This blog series is brought to you by the International Foodservice Manufacturers Association (IFMA), the leading trade association for the foodservice industry. This series will focus on ways to optimize across the entire supply channel and bring consumers back to foodservice.
Changes are in store for the foodservice industry this year, and foodservice leaders will be tasked with making the necessary changes to ensure their operations continue to run smoothly. Higher rates of staff turnover, an increased focus on customer service and the growing importance of technology will all be prominent in 2012. Here are some things to keep in mind.
Flexibility is key to retaining valued employees. With the slow improvement of the job market, many foodservice employees don’t feel the same pressure to hold onto their jobs that they did just a few years ago. With voluntary turnover expected to increase this year, managers should take precautions to hold onto their most valuable team members. “In 2012, HR efforts need to be focused on attracting and retraining top quality hires. There is a growing emphasis on schedule flexibility and professional growth opportunities in foodservice HR,” Nate DaPore writes on PizzaMarketPlace.com.
To encourage employees — both old and new — to stick around, let them know how much you value them and provide unique opportunities to let their individual talents shine. “I try to replace the motto that everyone is replaceable. I want people to feel that they’re part of our family and that they are not replaceable,” Nancy Batista-Caswell, owner of Ceia Kitchen + Bar in Massachusetts, told Restaurant Management. She uses different activities to keep her staff interested, such as a contest to see who can sell the most wine or the opportunity to teach an in-house wine class.
Competition for customers is stiff. Consumers are still picky about where they spend their dining dollars, and most expect stellar customer service from any establishment that’s going to get their hard-earned cash. “To meet customers’ expectations and maintain their loyalty, restaurants’ service efforts will need to set them apart from competitors,” DaPore writes. To make sure Russo’s Coal-Fired Italian Kitchen stands out in the crowd, owner David Martinez explains in QSR Magazine that he makes sure to spend plenty of time on the floor with customers, and gives some unique advice to employees when telling them how to treat guests. “A common example of good customer service is telling your staff to treat them like you would treat family. The problem with that is some people might take that with a more relaxed attitude. I tell my staff to treat every customer as if they were my family,” he said.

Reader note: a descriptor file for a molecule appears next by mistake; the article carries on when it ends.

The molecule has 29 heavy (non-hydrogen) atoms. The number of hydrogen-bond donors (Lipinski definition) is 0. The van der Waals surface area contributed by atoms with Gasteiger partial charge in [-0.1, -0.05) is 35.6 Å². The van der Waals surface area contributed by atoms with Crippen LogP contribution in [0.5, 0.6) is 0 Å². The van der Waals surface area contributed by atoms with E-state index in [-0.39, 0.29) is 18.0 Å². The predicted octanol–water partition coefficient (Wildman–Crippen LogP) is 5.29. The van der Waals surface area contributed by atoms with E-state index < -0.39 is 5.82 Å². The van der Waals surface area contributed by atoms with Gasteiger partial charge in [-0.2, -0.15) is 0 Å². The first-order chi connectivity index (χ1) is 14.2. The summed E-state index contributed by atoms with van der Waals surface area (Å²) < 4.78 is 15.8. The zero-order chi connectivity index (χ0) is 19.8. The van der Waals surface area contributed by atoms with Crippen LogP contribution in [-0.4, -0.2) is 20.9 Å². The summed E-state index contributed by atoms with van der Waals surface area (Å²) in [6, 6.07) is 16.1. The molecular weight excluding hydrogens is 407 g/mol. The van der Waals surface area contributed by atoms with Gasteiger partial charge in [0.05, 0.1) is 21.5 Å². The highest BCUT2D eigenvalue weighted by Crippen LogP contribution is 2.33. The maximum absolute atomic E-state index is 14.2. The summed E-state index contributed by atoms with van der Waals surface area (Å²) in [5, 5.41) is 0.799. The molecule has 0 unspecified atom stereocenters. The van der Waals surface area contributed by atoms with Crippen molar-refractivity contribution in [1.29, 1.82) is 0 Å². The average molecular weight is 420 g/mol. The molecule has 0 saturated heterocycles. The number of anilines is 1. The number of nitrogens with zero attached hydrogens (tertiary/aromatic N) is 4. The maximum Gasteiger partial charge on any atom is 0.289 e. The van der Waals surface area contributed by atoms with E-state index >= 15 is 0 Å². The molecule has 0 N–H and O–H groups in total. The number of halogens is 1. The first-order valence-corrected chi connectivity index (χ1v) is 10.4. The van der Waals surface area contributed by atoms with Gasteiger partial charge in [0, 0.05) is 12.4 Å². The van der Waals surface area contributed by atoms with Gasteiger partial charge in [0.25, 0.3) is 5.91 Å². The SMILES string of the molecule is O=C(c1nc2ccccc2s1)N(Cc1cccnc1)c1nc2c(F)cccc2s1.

Experiencing your own business from a customer point-of-view is crucial to making sure things are running the way they should. “If you’re at the corporate level, just because you eat quickserve doesn’t mean you know how to run one, and you especially don’t know how to deal with customers,” said Martinez, who recommends taking a turn on the floor as an employee to gain valuable insight that can be used for training new hires and improving customer service.
Let technology work for you. When it comes to the customer-service experience people expect, an increasing number of customers are looking to interact with a computer. Automated menus, online ordering and mobile technology are constantly making it easier for diners to pick where they want to eat, and to place an order once they decide. These tech options can make it easier for restaurants, too, if managers and employees know how to use them. Automated menus that use tablets such as the iPad or E la Carte’s Presto can bring a lot to the table. “Besides making the dining experience fun, Presto also has advantages for the restaurant. It tends to result in more ordering because you don’t have to wait to track down the waiter. Presto also has extensive analytics to give an idea of what menu items are generating the strongest profits,” writes Tom Taulli.